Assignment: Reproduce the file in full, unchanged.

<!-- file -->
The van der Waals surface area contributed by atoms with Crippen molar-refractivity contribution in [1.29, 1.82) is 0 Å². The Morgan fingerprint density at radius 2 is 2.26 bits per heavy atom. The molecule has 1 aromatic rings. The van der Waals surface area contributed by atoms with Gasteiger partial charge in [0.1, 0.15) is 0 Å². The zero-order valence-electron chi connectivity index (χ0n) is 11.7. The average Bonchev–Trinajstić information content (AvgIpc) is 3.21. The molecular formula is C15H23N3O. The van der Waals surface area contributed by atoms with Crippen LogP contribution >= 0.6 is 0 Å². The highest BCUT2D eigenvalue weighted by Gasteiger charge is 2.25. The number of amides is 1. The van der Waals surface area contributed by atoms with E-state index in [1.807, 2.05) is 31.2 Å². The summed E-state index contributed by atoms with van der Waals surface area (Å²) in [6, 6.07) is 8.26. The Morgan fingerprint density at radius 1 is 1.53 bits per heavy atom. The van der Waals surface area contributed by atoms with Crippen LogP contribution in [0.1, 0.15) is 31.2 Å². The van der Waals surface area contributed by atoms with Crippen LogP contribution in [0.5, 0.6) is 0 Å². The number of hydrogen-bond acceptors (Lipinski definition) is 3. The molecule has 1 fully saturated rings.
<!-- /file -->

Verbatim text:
The van der Waals surface area contributed by atoms with Crippen molar-refractivity contribution in [1.29, 1.82) is 0 Å². The Morgan fingerprint density at radius 2 is 2.26 bits per heavy atom. The molecule has 1 aromatic rings. The van der Waals surface area contributed by atoms with Gasteiger partial charge in [0.1, 0.15) is 0 Å². The zero-order valence-electron chi connectivity index (χ0n) is 11.7. The average Bonchev–Trinajstić information content (AvgIpc) is 3.21. The molecular formula is C15H23N3O. The van der Waals surface area contributed by atoms with Crippen LogP contribution >= 0.6 is 0 Å². The highest BCUT2D eigenvalue weighted by Gasteiger charge is 2.25. The number of amides is 1. The van der Waals surface area contributed by atoms with E-state index in [1.807, 2.05) is 31.2 Å². The summed E-state index contributed by atoms with van der Waals surface area (Å²) in [6, 6.07) is 8.26. The Morgan fingerprint density at radius 1 is 1.53 bits per heavy atom. The van der Waals surface area contributed by atoms with Crippen LogP contribution in [0.1, 0.15) is 31.2 Å². The van der Waals surface area contributed by atoms with Crippen LogP contribution in [0.5, 0.6) is 0 Å². The number of hydrogen-bond acceptors (Lipinski definition) is 3. The molecule has 1 fully saturated rings.